Brian Cunkelman, our new Vice President of IPG is a great example of that. Brian has 17 years with Wabtec, a company I know well, and many more years with Gardner Denver, his first two years of Gardner Denver were running the IPG's Americas business and more recently, in Europe, running the Emco Wheaton business and getting an understanding of IPG. I was very pleased to announce his promotion to Vice President of IPG. Brian has a strong track record as an operationally-focused leader and is a great fit for this role. In addition, he will remain based in Europe and is already fully engaged in our restructuring efforts there.

In addition, we are promoting three leaders in EPG to direct reports to me as Duane Morgan; he turned 63 this year, retires effectively May 2012. Duane has made terrific contributions to Gardner Denver in the EPG business in terms of organic growth and margin expansion over the past seven years. I'd like to thank him for his leadership and for driving the Gardner Denver Way in the Engineered Products Group and also welcome three new leaders to our senior management team.

Let me tell you a little bit about the three additions. Larry Kerr is a 22-year Cameron alumnus, who joined us over three years ago as Vice President and General Manager for our Petroleum & Industrial Pumps business. Mark McElhinny he is a five-year Danaher alumnus, who joined us in 2009 as Vice President and General manager of our Thomas business, and last but not least, Vince Trupiano who joined us from just around, about two years ago following a career of leadership roles at United Technologies and Ford and will continue to provide strong leadership as Vice President and General Manager of our Nash business.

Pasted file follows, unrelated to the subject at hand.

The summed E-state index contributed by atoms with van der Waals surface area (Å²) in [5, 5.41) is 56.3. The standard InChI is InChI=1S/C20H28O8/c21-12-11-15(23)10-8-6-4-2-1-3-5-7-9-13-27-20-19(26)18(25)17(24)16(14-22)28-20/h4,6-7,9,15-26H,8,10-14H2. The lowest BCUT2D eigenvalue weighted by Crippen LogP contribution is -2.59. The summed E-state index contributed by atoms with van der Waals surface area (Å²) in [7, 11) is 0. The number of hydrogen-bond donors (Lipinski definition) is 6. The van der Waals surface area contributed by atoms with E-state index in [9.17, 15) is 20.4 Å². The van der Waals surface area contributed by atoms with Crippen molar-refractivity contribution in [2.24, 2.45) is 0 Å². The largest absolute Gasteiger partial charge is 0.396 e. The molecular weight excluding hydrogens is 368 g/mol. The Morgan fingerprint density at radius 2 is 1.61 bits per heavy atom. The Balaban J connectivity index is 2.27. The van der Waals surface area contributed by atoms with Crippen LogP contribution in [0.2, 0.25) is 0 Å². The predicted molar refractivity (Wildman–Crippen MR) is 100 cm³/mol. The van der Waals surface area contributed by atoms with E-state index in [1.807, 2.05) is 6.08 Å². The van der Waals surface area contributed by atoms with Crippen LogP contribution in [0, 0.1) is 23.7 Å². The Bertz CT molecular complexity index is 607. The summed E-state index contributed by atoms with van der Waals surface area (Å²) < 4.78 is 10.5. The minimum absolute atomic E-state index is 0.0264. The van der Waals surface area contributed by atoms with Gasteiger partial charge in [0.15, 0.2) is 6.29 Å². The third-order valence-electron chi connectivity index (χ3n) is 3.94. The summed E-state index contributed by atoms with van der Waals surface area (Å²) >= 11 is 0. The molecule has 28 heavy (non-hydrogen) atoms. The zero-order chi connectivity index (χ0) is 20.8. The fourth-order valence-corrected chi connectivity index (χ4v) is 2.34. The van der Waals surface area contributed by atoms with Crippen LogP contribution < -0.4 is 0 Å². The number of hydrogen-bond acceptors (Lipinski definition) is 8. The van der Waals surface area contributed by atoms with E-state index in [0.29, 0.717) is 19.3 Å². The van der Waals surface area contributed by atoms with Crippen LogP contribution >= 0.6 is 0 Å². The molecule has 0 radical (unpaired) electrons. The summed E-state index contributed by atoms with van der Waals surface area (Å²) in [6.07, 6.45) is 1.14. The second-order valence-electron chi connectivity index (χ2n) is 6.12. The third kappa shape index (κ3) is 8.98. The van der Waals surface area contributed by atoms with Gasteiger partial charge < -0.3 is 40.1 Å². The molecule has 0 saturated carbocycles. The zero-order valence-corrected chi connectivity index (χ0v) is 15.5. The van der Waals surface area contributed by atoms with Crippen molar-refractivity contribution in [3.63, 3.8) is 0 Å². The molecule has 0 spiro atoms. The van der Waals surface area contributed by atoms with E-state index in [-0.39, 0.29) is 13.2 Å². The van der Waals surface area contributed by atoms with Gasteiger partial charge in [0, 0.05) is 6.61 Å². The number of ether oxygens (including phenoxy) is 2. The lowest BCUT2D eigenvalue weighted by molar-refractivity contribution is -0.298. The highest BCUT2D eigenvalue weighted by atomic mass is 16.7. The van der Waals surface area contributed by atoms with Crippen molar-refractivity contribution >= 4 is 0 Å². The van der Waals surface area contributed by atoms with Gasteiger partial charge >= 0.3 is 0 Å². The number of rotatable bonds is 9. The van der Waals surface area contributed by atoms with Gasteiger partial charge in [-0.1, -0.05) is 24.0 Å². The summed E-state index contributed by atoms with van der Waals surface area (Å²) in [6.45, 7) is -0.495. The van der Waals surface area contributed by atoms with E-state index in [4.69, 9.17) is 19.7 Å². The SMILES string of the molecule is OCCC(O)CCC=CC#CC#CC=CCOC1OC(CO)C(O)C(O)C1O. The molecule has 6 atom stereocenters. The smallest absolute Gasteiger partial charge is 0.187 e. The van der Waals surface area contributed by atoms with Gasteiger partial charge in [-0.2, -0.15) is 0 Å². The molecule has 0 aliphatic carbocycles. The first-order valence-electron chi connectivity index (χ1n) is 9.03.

I view these transitions and promotions as normal course of business and I am convinced that these leaders have what it takes to continue to drive the Gardner Denver Way throughout our culture and deliver on our commitments to customers, shareholders and employees.

Finally, turning to our outlook for 2012, we've obviously had the same macroeconomic conditions as everyone else. As growth rates are moderating especially in Europe and to some extent in emerging markets. There are some positive signs in the US as evidenced by recent improvements in industrial production and capacity utilization. We have a strong backlog in the EPG and good momentum in our later cycle business. Internally, we have a renewed focus on our margin expansion efforts in IPG and we have the intensity and leadership across the business and we remain committed to achieving 14x14 in IPG and accelerating our margin expansion efforts in 2012. We believe that versus our February guidance, we can manage to puts and takes across the business excluding the rapid changing environment and pressure pumping particularly in the second half of the year.